What is Google? A Search Engine

October 11, 2006 at 11:27 pm (Companies, Internet, US)

The New York Times raised a very good question on Google’s recent acquisition of YouTube: Should Google integrate YouTube and risk losing one of the hottest brands on the Internet, or leave YouTube independent and risk diluting its own powerful brand?

The search engine overlord has made more than 15 major acquisitions in areas as diverse as blogging,personalized search, satellite imagery, image management and cellular phone technology, the newspaper said.

The Google sprawl didn’t make the founders happy. Rather it made users confused. And new products one-level down from the home page drew far less attention and traffic than Google would be comfortable with.

According to Alexa, a Web information company, 72 percent of those who use google do so to search from its home page. Another 10 percent use it for e-mail and 8 percent for its Web-based image search. Video has been a straggler, at 3 percent, the newspaper said.

But with the stable of talent that Google has built, why not develop its own YouTube?

Its engineering teams have, after all, created services, including Google Calendar, Mail and Spreadsheet as well as language translation technology built into Google’s search engine. More than a dozen services — including Google Video, Google Maps and Google Desktop Search — have come from the company’s advanced research arm, Google Labs.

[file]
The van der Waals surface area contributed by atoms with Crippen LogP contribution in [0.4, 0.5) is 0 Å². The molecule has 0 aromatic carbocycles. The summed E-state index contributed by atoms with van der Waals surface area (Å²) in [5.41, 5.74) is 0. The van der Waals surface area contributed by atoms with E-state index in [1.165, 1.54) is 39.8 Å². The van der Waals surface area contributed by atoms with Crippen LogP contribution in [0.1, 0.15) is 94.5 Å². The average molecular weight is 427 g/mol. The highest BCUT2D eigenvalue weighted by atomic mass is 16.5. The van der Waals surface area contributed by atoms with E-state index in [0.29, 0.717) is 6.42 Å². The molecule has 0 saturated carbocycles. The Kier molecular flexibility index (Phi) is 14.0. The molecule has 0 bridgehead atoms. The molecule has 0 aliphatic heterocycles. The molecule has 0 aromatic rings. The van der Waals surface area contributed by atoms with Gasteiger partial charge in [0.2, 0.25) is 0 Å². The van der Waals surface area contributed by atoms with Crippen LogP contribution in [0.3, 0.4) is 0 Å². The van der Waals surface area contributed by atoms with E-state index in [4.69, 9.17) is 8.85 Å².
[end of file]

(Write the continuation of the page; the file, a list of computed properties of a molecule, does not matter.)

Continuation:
But those creations are complemented, if not overshadowed, by its acquisitions. Still, except for Google Earth, not one has become an unqualified success or market leader.

Moreover, with the exception of advertising-related technology acquisitions, Google has yet to develop significant revenue streams from its acquisitions. Its Picasa image management program allows users to purchase photo prints, and the company sells a commercial version of Google Earth for $400, but neither of those are major businesses yet.

YouTube is different from Google’s previous acquisitions not because it has a proven business model — it does not — but because it comes with an established audience (read the full news story).



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